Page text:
A legislative committee on Wednesday quickly, and without discussion, tabled a Jindal administration proposal to sell some State Capitol Complex property.
The administration had wanted to delay a vote until at least next week.
But the House Natural Resources Committee — in the last minutes of a five-hour meeting — voted 8-7 to stop, for now, the proposed sale of the Capitol Park Welcome Center and an adjacent parking garage.
No one from the administration was in the room when state Rep. Joe Harrison moved to scuttle the request.
“Why are we selling it? What advantage does it have for the state of Louisiana?” Harrison asked in a later interview. “Are we giving away something we may need in the near future?
“We are selling everything surrounding us,” Harrison said, referring to the State Capitol building. “It doesn’t make sense.”
The Napoleonville Republican said too little information has been provided. “I told the department we need to see true value, the comparison of property in the area,” he said.
Another panel member, state Rep. Sam Jones, D-Franklin, said some legislators just don’t want to sell more state property with “uncertain proceeds” propping up the state budget.
Harrison said he expects the property sale issue will likely be reconsidered next week.
The Legislature’s Natural Resources Committees must approve the property sales. The House panel had the subject on its agenda for Wednesday.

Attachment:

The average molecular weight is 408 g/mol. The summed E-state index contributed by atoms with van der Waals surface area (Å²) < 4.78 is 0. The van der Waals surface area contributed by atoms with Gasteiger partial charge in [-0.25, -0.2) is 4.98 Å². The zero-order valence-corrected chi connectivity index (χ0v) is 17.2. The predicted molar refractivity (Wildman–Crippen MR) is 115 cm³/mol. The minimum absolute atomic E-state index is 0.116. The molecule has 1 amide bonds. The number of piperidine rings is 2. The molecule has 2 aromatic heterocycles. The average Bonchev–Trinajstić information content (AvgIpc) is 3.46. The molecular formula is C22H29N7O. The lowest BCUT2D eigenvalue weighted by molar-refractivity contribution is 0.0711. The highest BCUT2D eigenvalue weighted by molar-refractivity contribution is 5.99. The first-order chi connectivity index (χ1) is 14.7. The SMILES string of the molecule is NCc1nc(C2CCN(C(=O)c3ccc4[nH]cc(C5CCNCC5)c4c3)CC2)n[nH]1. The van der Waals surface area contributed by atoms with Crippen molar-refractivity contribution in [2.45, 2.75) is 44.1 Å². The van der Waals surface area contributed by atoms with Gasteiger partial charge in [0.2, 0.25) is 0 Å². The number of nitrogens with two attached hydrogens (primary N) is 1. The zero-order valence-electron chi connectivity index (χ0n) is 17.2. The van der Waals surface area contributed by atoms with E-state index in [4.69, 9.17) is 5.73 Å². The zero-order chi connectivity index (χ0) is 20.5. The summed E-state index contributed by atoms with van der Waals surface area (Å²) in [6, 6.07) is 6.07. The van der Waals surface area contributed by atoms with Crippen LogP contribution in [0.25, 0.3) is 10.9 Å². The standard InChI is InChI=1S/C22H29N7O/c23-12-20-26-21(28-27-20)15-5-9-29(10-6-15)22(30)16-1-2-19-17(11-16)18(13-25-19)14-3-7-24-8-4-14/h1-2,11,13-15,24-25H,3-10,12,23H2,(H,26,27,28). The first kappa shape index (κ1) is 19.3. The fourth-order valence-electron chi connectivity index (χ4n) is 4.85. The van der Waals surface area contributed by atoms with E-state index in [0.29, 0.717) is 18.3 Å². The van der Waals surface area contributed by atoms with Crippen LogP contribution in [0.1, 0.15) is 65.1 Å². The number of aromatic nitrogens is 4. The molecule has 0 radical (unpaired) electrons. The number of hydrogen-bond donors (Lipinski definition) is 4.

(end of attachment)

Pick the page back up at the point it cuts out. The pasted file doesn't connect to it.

Earlier in the day, the administration decided to delay committee consideration.
“We are working with members to ensure they have all of the information they need,” Division of Administration spokeswoman Meghan Parrish said Wednesday morning.
The Welcome Center, which the appraisal notes “has been constructed on a historically significant site,” has been valued at $7.34 million.
It is located at 702 River Road next to the Pentagon Barracks, which is on the National Historic Register.
The parking garage across the street has been appraised at $4.05 million. The administration has promised 300 free parking spaces to IBM in the structure that it now wants to sell. The agreement is cited in an appraisal document as a potential wrinkle in the garage sale.
The administration is seeking legislative approval to declare the property surplus, clearing the way for a sale.
Once approved, the state will have several options in how to proceed including sheriff’s sale auction, sealed bids or through a real estate broker.
On Tuesday, state Facility Planning and Control Director Mark Moses said leasing — instead of selling — the two properties remains an option if there is not sufficient interest in purchasing or the Legislature does not approve moving forward with the plan.
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